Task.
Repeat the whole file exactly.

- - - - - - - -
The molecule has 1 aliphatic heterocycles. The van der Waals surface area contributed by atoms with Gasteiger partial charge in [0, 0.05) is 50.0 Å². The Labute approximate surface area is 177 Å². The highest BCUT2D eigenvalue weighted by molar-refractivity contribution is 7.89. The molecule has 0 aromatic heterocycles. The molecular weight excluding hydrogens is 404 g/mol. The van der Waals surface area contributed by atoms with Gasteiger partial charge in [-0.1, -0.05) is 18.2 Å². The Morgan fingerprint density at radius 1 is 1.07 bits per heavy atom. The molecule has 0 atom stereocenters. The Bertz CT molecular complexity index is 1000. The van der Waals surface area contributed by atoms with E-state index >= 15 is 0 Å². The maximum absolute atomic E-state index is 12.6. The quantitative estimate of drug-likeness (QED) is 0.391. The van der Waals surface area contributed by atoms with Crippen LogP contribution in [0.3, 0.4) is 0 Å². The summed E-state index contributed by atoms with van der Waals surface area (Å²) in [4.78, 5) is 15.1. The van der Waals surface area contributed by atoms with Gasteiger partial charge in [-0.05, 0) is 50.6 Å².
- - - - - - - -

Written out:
The molecule has 1 aliphatic heterocycles. The van der Waals surface area contributed by atoms with Gasteiger partial charge in [0, 0.05) is 50.0 Å². The Labute approximate surface area is 177 Å². The highest BCUT2D eigenvalue weighted by molar-refractivity contribution is 7.89. The molecule has 0 aromatic heterocycles. The molecular weight excluding hydrogens is 404 g/mol. The van der Waals surface area contributed by atoms with Gasteiger partial charge in [-0.1, -0.05) is 18.2 Å². The Morgan fingerprint density at radius 1 is 1.07 bits per heavy atom. The molecule has 0 atom stereocenters. The Bertz CT molecular complexity index is 1000. The van der Waals surface area contributed by atoms with E-state index >= 15 is 0 Å². The maximum absolute atomic E-state index is 12.6. The quantitative estimate of drug-likeness (QED) is 0.391. The van der Waals surface area contributed by atoms with Crippen LogP contribution in [0.3, 0.4) is 0 Å². The summed E-state index contributed by atoms with van der Waals surface area (Å²) in [4.78, 5) is 15.1. The van der Waals surface area contributed by atoms with Gasteiger partial charge in [-0.05, 0) is 50.6 Å².